Yongsan electronics market can safely claim the title as the center for geeks and tech-heads all over Korea. Encompassing several buildings in differing states of cleanliness, I tend to think the hub of the whole place is in the Seon-in plaza building. It’s older than the other buildings. Inside, it’s crowded and hot but, it has a pulse. It buzzes of activity and people. Appealing to the male dominated buyers are singers hawking goods of the the electronic variety.

This slideshow requires JavaScript.

Now what does SNDS have anything to do with Intel chipsets? In fact on most laptops showing some sort of movie, you can see K-pop bands strutting their stuff. Oh, and they sing too. Seon-in plaza is not only where new tech can be bought but is also where old tech goes to die too. Corridors full of gutted computer cases while the innards await for harvesting for parts. Eventually when no-one wants it, it’s bagged up and sent else where for recycling.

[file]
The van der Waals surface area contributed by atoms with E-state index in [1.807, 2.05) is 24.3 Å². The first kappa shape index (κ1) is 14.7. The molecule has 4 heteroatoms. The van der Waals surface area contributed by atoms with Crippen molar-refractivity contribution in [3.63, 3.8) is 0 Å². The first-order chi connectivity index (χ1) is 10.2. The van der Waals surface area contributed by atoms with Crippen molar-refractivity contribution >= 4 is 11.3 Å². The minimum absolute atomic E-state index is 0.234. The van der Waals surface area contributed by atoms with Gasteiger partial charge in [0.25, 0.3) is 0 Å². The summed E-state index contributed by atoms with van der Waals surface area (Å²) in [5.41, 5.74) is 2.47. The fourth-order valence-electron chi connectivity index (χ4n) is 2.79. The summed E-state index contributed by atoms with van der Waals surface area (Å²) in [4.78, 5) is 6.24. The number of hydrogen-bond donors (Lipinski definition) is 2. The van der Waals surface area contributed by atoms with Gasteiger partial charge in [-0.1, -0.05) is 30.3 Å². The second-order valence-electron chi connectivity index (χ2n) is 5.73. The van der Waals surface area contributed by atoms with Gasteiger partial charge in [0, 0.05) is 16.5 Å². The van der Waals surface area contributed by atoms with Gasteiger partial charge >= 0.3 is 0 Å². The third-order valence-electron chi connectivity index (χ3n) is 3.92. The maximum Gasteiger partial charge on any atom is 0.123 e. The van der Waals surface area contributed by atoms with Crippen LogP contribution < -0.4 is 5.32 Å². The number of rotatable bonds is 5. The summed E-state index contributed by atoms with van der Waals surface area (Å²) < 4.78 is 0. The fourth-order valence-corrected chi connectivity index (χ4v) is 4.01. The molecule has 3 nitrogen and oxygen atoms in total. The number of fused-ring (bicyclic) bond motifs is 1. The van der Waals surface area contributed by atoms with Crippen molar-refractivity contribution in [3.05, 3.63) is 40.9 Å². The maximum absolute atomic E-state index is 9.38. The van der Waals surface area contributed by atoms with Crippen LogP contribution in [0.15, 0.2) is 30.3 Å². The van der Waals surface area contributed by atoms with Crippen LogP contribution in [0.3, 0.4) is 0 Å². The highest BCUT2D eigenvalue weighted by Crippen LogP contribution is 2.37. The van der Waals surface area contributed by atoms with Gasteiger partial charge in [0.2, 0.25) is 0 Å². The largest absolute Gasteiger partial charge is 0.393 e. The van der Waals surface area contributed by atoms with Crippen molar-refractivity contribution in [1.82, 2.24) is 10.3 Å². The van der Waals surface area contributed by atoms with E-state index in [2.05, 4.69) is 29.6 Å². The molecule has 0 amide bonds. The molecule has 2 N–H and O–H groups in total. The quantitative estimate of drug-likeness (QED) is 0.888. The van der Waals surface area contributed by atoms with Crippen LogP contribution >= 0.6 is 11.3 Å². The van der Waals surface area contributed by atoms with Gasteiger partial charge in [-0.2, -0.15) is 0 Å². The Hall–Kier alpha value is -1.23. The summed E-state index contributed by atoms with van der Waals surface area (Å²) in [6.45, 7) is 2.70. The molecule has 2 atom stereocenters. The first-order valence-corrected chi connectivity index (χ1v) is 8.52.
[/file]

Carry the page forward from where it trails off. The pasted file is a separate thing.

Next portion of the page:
Looking past all the gloss of  the adverts, Yongsan has it’s selection of bums. On a triangular piece of land (next to the railway tracks no less) is what could be called ‘bum city’. Fenced off, it has an assortment of trees and tapoline for tents.  Seen for a long time, a man sold only novelty silicone pigs. The odd thing is that the stuff that he’s selling is obviously crap. The last time I was up in Yongsan, he’d gone, obviously seeing the error in his marketing plan.

Look good, one up

The sign says it all. If you’ve got better bits your prospects for a richer suitor are better, if not assured according to the advertisement.

Yes, you could be some brainless twit. But with big tits and wide-open eyes you too can live well. So long as your hubby stil has his job when he hits 45. Oh well, you’ll still have your plastic surgery, albeit something that looks like an onion in a string bag.